Advancing U.S. leadership in international conservation through public and private partnerships and developing the next generation of Congressional conservation leaders
As natural resources become increasingly scarce due to population growth and unsustainable patterns of development, resource-driven conflicts will occur with increasing frequency. How we define security must account for these factors, and efforts to ensure U.S. interests must also address natural resource degradation.
One of the most critical reasons for instituting good natural resource management and protecting biodiversity in the developing world is that this is a crucial factor in conflict avoidance and regional security.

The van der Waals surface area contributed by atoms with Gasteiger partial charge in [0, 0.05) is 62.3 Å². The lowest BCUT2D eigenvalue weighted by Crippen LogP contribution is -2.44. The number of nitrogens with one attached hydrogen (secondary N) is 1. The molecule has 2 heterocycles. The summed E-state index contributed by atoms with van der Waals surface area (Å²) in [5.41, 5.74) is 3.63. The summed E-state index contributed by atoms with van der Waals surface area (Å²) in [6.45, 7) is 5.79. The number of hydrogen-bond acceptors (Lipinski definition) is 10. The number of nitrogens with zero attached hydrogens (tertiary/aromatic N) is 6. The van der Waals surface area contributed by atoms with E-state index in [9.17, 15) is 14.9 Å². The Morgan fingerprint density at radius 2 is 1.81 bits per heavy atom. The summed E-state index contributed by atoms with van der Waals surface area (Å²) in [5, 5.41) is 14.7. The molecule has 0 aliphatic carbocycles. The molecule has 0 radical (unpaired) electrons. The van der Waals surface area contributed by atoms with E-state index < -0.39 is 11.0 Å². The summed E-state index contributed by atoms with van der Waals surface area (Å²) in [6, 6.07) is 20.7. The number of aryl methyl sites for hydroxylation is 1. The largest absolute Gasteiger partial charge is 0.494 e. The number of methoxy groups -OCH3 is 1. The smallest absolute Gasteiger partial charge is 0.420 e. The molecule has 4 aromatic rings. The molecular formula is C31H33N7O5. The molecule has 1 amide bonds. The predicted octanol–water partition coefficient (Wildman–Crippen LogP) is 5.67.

Local communities, as well as the economies of key nations and critical regions, rely on the availability of fresh water, arable land, fish stocks, biodiversity, energy, minerals and other renewable and nonrenewable resources to meet the rising expectations of a growing world population. Today, many critical resources are being depleted faster than nature can replenish them. Reliable and sustainable supplies of natural resources are by no means assured, and pressures on these resources can lead to instability and conflict if not addressed and abated. The security of nations depends increasingly on the security of natural resources, or “natural security," which